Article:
Disgraced Indian American venture capitalist Iftikar ‘Ifty’ Ahmed, accused of embezzling funds from his own company, has been ordered by a federal judge to pay $64 million to Oak Investment Partners.
Ahmed, who has been representing himself as he is unable to pay an attorney, filed an appeal Oct. 1, which will be heard by the U.S. Court of Appeals for the Second Circuit in New York City.
U.S. District Judge Janet B Arterton ordered Ahmed, who has been on the lam in India since 2015, to repay $42 million to Oak, as well as $21 million in penalties, and $1.5 million in interest. The Securities and Exchange Commission had initially asked for $89 million from the family of Ahmed, who remain in the U.S., but Arterton declined to award the full amount.
The SEC has frozen the couple’s assets of approximately $118 million. A hearing has been scheduled for Oct. 29 to determine whether to unfreeze Ahmed’s remaining assets. A Connecticut court has frozen $74 million of his assets, including an eight-bedroom mansion in Greenwich, two Manhattan apartments and millions of dollars of gold and jewelry.
Ahmed’s wife Shalini and their three sons remain in the U.S. Ifty Ahmed is still living in India, couch surfing at friends’ homes in Kolkata, Mumbai and Hyderabad, according to The Wall Street Journal.
According to various media reports, Ahmed came under suspicion initially in 2015 for alleged insider trading. This prompted Oak Investments to start an investigation of its own, which unearthed the embezzlement scheme.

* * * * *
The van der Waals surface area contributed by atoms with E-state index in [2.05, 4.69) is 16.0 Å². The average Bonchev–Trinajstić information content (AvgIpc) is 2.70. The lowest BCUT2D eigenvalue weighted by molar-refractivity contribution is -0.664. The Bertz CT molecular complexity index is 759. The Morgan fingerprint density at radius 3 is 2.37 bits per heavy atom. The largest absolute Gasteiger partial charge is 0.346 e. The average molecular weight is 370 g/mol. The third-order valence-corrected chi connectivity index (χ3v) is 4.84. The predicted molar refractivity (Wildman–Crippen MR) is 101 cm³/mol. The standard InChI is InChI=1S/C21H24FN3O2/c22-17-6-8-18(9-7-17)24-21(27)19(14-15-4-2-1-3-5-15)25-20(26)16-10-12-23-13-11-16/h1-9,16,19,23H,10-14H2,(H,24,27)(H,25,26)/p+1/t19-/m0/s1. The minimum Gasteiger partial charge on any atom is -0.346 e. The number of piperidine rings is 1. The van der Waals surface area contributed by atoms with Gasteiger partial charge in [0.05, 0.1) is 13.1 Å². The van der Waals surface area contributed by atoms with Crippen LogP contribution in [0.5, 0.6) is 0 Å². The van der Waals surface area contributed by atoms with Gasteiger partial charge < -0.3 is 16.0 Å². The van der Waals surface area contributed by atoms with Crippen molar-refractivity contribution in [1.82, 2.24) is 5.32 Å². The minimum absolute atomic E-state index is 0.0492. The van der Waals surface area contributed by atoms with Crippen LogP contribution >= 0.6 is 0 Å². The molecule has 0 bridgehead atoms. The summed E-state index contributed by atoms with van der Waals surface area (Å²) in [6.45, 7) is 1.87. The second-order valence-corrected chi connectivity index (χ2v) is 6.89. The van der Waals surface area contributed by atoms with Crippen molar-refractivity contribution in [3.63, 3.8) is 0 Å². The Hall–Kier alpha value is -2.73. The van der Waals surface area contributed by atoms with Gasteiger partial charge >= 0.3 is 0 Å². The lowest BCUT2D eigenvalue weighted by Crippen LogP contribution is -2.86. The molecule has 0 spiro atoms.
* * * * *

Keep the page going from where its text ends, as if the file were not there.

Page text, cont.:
According to SEC reports, Ahmed allegedly presented Oak’s partners with investment opportunities in overseas businesses. He then misrepresented the terms of the deals – the actual value of the company or exchange rates – and then transferred the difference in amounts to accounts controlled by him and his wife. The SEC reported that Ahmed had made at least 10 fraudulent deals in this manner.
The SEC claimed that in April 2015, Ahmed used $18 million in Oak investment money to purchase a Manhattan condominium.
The IIT Delhi graduate, who received his MBA from Harvard, worked at Goldman Sachs. His wife Shalini, who also worked at Goldman, was charged with money laundering in an unrelated matter, but the charges against her were subsequently dropped.
In an extensive interview via e-mails from India, Ahmed told The Wall Street Journal that he is penniless and crashing on friends’ spare beds. He also said he had cancer, and asked the SEC to unfreeze some of his assets for treatment.
Ahmed fled to India on an invalid Indian passport, after the American government seized his U.S. passport.
“My living conditions are a far cry from my living conditions in the States,” the 44-year-old wrote in a series of emails to The Wall Street Journal. “I really have no assets here! I wish I did and…I could buy a nice car and an apartment.”